Leather is a durable and flexible material created by tanning animal rawhide and skins. The most common raw material is cattle hide. It can be produced at manufacturing scales ranging from artisan to modern industrial scale.
The earliest record of leather artifacts dates back to 2200 BC.
The leather manufacturing process is divided into three fundamental subprocesses: preparatory stages, tanning, and crusting. A further subprocess, finishing, can be added into the leather process sequence, but not all leathers receive finishing. The preparatory stages are when the hide is prepared for tanning. Preparatory stages may include soaking, hair removal, liming, deliming, bating, bleaching, and pickling.
Tanning is a process that stabilizes the proteins, particularly collagen, of the raw hide to increase the thermal, chemical and microbiological stability of the hides and skins, making it suitable for a wide variety of end applications. Crusting is a process that thins and lubricates leather. It often includes a coloring operation. Chemicals added during crusting must be fixed in place. Crusting culminates with a drying and softening operation, and may include splitting, shaving, dyeing, whitening or other methods.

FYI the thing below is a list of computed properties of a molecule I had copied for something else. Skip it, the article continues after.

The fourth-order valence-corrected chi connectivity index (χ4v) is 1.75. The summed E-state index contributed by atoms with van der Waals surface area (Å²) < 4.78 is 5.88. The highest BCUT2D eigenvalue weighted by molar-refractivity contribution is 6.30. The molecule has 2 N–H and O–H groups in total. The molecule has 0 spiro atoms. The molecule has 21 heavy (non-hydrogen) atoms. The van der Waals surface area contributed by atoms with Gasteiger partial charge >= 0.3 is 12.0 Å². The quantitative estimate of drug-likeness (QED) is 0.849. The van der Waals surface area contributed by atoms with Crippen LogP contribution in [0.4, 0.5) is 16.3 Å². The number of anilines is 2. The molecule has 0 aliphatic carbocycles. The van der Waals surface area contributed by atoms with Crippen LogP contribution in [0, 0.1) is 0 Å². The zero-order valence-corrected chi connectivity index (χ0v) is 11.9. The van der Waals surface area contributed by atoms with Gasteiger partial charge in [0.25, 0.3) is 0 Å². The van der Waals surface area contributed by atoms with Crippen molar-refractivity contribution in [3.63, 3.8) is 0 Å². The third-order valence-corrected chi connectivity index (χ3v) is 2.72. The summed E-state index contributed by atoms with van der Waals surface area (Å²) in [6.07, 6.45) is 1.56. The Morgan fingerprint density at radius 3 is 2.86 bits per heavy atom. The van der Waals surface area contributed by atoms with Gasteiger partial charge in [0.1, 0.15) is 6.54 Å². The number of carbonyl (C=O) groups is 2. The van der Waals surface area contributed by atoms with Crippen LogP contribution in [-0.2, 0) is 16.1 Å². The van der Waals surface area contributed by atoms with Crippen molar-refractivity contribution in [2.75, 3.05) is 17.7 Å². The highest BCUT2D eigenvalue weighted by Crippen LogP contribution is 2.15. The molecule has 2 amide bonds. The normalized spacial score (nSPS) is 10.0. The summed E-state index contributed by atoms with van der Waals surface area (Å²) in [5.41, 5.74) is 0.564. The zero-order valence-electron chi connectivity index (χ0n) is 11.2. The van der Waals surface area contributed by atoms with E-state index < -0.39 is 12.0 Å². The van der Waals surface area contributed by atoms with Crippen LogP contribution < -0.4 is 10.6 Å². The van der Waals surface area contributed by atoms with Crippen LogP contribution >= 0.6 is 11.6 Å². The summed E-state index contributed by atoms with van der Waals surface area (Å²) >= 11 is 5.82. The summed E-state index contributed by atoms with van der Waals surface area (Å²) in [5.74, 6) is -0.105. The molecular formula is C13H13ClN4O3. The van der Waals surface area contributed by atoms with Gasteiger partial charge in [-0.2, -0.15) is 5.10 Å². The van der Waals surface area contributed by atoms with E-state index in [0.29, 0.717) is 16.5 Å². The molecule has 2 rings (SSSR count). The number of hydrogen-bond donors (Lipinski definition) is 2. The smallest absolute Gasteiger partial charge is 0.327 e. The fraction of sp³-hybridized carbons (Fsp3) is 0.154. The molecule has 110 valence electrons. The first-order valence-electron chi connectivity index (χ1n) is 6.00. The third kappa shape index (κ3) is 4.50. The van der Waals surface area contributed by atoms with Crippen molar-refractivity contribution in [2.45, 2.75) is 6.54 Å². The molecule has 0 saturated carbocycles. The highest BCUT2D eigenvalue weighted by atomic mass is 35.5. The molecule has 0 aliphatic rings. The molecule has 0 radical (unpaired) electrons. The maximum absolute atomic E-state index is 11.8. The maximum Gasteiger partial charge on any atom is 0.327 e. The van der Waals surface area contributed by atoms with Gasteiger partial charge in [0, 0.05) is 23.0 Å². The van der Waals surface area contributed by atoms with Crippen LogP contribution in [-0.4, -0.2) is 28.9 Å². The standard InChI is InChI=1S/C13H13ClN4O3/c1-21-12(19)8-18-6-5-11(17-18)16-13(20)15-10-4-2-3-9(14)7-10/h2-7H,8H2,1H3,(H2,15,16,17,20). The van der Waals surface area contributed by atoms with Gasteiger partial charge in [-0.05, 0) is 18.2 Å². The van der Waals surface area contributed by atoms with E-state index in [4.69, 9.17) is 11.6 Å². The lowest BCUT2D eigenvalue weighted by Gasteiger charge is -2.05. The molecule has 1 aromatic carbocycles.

For some leathers, tanners apply a surface coating, called "finishing". Finishing operations can include oiling, brushing, buffing, coating, polishing, embossing, glazing, or tumbling, among others.
Leather can be oiled to improve its water resistance. Frequent oiling of leather, with mink oil, neatsfoot oil, or a similar material keeps it supple and improves its lifespan dramatically.
Today, most leather is made of cattle hides, which constitute about 65% of all leather produced. Other animals that are used include sheep, goats, and pigs. Horse hides are used to make particularly durable leathers. Lamb and deerskin are used for soft leather in more expensive apparel. Reptilian skins, such as alligator, crocodile, and snake, are noted for their distinct patterns that reflect the scales of their species. This has led to hunting and farming of these species in part for their skins. Kangaroo leather is used to make items that must be strong and flexible. It is the material most commonly used in bullwhips.
Some motorcyclists favor kangaroo leather for motorcycle leathers because of its light weight and abrasion resistance. Kangaroo leather is also used for falconry jesses, soccer footwear, and boxing speed bags. Ostrich leather has a characteristic "goose bump" look because of the large follicles where the feathers grew. Stingray leather is tough and durable. It is often dyed black and covered with tiny round bumps in the natural pattern of the back ridge of an animal. These bumps are then usually dyed white to highlight the decoration. Stingray rawhide is also used as grips on Chinese swords, Scottish basket hilted swords, and Japanese katanas.